The international financial community is fretting over who will replace disgraced French politician Dominique Strauss-Kahn, as head of the IMF. The retirement of John Lipsky, the first deputy managing director of the IMF, opened up another position. But global opinion is turning against the notion that the chief positions at the IMF and World Bank should always be held by Westerners. Isn’t it time for someone from the emerging countries to take charge?
So it’s possible that China, which has had an increasingly powerful voice in the IMF in recent years, could produce the next president.
Since they were established, the World Bank has been headed by an American and the IMF by a European. This unwritten rule has been more fiercely challenged since the global financial crisis erupted in 2008. Critics argued that candidates from the emerging countries, such as China and Brazil, should be given a chance at the role. In fact, Strauss-Kahn has worked to raise the profile of the emerging countries within the organization since he took charge of the IMF in 2007.
Today, all involved parties are looking to follow an “open, merit-based and transparent process” rather than convention when selecting the leaders of the two organizations. It would be an appropriate response to the transition of the global economic pattern if the IMF presidency was held by a member of the financial elite from emerging countries like China, Turkey, Brazil and India.
The current IMF reform has produced the largest modification to its voting system since World War II. Last November, China won the third largest proportion of IMF voting rates, 6.394 percent, only 0.07 percentage points less than Japan. China’s share is still lower than that of the US, which has a voting share of 16.407 percent, but is higher than any single European country.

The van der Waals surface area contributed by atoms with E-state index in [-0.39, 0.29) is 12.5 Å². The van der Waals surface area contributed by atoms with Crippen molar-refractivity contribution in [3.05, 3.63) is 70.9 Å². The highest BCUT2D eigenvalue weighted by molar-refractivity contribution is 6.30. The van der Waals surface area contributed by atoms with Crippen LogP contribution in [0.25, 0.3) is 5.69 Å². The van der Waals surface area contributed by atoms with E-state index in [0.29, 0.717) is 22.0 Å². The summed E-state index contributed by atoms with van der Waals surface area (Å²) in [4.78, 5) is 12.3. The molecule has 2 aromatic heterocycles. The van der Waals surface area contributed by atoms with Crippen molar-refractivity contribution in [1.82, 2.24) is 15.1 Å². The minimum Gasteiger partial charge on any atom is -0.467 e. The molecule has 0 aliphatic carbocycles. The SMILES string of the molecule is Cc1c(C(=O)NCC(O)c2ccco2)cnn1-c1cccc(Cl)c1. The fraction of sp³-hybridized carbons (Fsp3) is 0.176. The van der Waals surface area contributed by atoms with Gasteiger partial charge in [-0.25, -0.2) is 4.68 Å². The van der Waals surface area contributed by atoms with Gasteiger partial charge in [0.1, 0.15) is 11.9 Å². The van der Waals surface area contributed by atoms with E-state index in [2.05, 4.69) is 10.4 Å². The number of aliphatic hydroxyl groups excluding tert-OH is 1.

Its growing share of the vote means that China has more space to provide suggestion for IMF, and also that China has the right and obligation to dispatch more senior officials to the IMF to influence its macro-economic decisions. One of the most important responsibilities of IMF is to supervise trade and to provide funds to countries in need, which are advantages a growing China can provide. Chinese taking the IMF presidency will greatly promote economic communication.
In recent years, there have been criticisms that the IMF responded too slowly to the financial crisis and the collapse of the banking systems in various countries. It has also been blamed for paying too little attention to financial growth in developing countries.
The IMF is thus expected to reform. Bringing more Chinese in at a senior management level can offset these defects. And China’s increasing presence will also reinforce the attention of the IMF to the emerging economies as well as improving the economic and trading relationship between developing and developed countries.
Many outstanding financiers and bankers have emerged in China in the past decade. For instance, Justin Yifu Lin became World Bank vicepresident years ago, and Zhu Min, who was both vice president of the Bank of China and People’s Bank of China, has been an IMF special consultant for a year now. Therefore, China has plenty of talented people who could hold the post.
If the 24 executive directors who hold the voting right in the IMF could clearly realize this and select a Chinese citizen as the president, it will be an acknowledgement of China’s development and contribution, and even more, a symbolic step in reorganizing the global financial order.
By Shan Renping
The author is a commentator with the Chinese edition of the Global Times.